Acting in the public interest is a core tenet of sound journalistic endeavour. From Edward Murrow to The Snowden investigation, incisive investigatory journalism has brought down governments, agencies, politicians and laws. However, in a changing landscape, the global community has become more fractured, fragmented and…
Acting in the public interest is a core tenet of sound journalistic endeavour. From Edward Murrow to The Snowden investigation, incisive investigatory journalism has brought down governments, agencies, politicians and laws.
However, in a changing landscape, the global community has become more fractured, fragmented and disparate. As #FAKENEWS becomes an epithet of anything one disagrees with – regardless of fact – we are fast moving towards a post-truth world.
There is an experience that has infected the cryptocurrency landscape. It is called “FUD”. It literally means Fear Uncertainty Doubt. It is a catch-all phrase that is applied to media articles one dislikes.
The “FUD” moniker can be seen in the comments section on this very website. One can look further afield among the myriad of cryptocurrency news sites and find similar usage among the public commentariat.
Having a pejorative term applied liberally to any article that denotes, in the readers’ mind, a negative connection between the content and the crypto landscape creates a problem for both readers and news providers.
This creates a problematic inference, one that sees negative news simply as ‘FUD’ and therein fake news. This creates a problem. News websites rely on readership which in turn are funded by online advertising. If a website publishes content that is deemed too “FUD” and asks inconvenient questions to the powerful; how can such journalism fund itself in a quagmire of propaganda?
There is a sense that those peddling the “FUD” attacks simply want positive news, day after day, to help nurture their own insecurities. Propaganda isn’t the alternative. Propaganda isn’t news. It is information without objectivity used to influence people to further an agenda.
Cryptocurrency news journalism should attack the “FUD” movement for what it is. It is a fear that inquisitive journalism could result in the torch of journalistic truth illuminating the poor behavior of an unregulated, decentralised, anonymous crypto elite who fear to be uncloaked.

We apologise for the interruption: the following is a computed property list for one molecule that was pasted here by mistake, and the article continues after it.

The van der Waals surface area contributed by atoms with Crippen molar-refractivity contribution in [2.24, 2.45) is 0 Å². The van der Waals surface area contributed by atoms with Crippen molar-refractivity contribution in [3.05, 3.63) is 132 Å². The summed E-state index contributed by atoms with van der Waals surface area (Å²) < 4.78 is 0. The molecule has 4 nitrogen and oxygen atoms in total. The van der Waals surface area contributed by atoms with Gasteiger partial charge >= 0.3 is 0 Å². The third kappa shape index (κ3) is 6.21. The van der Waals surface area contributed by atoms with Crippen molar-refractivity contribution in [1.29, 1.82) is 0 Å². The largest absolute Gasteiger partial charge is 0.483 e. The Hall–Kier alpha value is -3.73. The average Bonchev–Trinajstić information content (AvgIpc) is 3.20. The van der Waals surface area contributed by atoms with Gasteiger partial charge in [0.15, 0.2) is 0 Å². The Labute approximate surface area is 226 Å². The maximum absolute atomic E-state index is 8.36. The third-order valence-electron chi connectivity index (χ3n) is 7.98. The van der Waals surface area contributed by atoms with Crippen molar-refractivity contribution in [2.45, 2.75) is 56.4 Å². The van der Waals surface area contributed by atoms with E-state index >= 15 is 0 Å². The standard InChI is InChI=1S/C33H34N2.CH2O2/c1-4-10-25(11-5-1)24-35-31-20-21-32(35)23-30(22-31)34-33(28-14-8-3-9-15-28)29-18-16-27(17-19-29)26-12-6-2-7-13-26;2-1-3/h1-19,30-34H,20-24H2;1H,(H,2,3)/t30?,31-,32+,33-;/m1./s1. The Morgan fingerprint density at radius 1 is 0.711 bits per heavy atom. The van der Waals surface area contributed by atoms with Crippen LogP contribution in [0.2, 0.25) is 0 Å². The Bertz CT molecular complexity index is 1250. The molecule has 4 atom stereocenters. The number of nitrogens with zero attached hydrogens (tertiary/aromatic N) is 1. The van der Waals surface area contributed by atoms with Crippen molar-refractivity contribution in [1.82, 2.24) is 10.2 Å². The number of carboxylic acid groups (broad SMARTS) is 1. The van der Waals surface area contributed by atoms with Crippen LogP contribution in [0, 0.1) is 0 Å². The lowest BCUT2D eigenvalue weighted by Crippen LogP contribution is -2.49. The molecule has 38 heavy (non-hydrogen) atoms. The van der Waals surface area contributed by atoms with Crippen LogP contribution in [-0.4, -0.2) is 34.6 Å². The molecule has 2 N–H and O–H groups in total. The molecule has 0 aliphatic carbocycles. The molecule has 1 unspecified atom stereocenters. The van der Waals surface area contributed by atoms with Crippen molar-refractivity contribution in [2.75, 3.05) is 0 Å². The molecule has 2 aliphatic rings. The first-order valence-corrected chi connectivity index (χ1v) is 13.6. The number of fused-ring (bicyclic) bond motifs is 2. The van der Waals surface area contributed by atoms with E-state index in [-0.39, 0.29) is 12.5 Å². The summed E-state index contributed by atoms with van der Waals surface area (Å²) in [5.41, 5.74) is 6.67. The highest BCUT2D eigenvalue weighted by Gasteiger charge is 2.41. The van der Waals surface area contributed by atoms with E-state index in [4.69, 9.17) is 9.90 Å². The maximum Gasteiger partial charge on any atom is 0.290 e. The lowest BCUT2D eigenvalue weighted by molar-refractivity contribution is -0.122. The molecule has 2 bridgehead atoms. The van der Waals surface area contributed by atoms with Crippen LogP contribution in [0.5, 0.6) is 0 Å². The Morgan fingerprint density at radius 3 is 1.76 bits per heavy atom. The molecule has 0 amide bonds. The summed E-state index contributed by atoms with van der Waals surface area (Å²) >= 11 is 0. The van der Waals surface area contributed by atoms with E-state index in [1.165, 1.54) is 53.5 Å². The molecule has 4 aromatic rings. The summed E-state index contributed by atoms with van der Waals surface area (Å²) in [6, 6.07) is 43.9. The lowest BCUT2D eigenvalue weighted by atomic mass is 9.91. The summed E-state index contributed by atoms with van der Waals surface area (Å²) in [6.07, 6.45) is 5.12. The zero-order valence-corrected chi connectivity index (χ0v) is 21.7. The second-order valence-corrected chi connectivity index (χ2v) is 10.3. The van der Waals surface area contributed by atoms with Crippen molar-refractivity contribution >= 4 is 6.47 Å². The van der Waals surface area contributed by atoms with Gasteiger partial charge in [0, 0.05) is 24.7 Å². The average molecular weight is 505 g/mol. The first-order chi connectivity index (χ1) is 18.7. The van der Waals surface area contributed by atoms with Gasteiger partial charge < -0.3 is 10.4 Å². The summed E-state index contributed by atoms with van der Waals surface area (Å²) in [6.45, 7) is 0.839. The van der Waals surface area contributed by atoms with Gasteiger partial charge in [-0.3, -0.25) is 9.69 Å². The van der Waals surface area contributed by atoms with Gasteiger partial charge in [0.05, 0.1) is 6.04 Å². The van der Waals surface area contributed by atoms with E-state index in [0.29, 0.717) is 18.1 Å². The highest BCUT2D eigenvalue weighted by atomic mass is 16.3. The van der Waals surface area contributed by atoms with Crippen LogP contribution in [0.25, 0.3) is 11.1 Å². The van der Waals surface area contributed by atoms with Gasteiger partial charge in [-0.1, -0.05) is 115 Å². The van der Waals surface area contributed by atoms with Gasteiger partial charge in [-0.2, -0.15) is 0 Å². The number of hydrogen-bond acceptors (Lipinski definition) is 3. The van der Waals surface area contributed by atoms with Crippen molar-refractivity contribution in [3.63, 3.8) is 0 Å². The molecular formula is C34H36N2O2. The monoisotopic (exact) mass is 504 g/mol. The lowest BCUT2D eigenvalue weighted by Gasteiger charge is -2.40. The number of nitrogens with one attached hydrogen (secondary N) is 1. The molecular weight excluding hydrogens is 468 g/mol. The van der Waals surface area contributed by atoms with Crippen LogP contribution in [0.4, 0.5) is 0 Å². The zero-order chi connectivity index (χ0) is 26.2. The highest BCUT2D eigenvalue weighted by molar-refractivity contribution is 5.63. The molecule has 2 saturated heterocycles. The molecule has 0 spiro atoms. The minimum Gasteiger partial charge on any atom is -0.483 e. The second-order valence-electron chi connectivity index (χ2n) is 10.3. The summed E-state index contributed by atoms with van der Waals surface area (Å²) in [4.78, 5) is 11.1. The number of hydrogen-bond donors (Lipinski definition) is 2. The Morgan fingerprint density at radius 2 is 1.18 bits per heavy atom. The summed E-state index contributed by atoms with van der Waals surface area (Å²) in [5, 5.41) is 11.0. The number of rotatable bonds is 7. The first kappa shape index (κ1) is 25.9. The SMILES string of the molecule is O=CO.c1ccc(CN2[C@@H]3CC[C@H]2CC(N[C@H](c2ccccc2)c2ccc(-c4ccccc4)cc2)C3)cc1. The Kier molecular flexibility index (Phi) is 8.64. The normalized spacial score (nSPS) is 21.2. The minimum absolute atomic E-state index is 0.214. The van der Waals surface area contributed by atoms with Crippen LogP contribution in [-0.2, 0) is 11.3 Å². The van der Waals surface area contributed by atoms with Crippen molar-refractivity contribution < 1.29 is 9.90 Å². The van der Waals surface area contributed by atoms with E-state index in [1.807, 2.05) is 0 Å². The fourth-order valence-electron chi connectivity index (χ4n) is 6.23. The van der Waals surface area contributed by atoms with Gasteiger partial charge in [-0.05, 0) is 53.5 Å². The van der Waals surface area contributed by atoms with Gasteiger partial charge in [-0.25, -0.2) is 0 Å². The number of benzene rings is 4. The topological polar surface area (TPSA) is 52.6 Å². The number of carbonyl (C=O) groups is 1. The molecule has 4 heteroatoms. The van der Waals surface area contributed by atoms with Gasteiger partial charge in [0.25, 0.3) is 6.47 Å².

Those peddling “FUD”, and attacking articles with any negative sentiment as a wholesale attack on cryptocurrencies, fail to understand the importance of such analysis and investigation. Right now, Twitter accounts are peddling fake news to trick unsuspecting investors. Right now, Telegram groups are convening to organize the next “Pump and Dump” crypto event. Right now, in all probability, an exchange is in trouble and is covering this experience up.
It is right that these experiences are highlighted. It is correct that the cryptocurrency news community becomes a bastion of truth shielding those who want free, fair and impartial news against the alternative – propaganda.
Cryptocurrencies and the blockchain technology underpinning it will transform society in the twenty-first century. No one can doubt this. However, there is a necessity for good journalism to shine in order to hold those in power to account.
Good cryptocurrency journalism is about trust, it is about being non-biased, it is about integrity, it is about understanding balance and finally reporting in an honest way. To become a reporter for CCN, candidates are requested to sign an ethical statement outlining their own obligations. Other news sites do the same.
The average cryptocurrency investor must have trust in truth over “FUD”. We must move beyond clickbait, persecution and doxing, misquoting, misrepresenting positions and facts. Facts are facts. The post-truth doctrine is a fallacy. We must follow the standard norms of good journalism and the cryptocurrency public will need to mature to understand the importance of this change.
Honest and trustworthy cryptocurrency journalism is the cryptocurrency sector’s own cultural conscience. It might be painful, it might challenge your beliefs, it might make your blood boil will anger, but journalists have a right to shine the journalistic light of truth on misdeeds and tell the wider world about inequalities – the cryptocurrency landscape isn’t exempt from this ideal.
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Last modified: January 24, 2020 11:14 PM UTC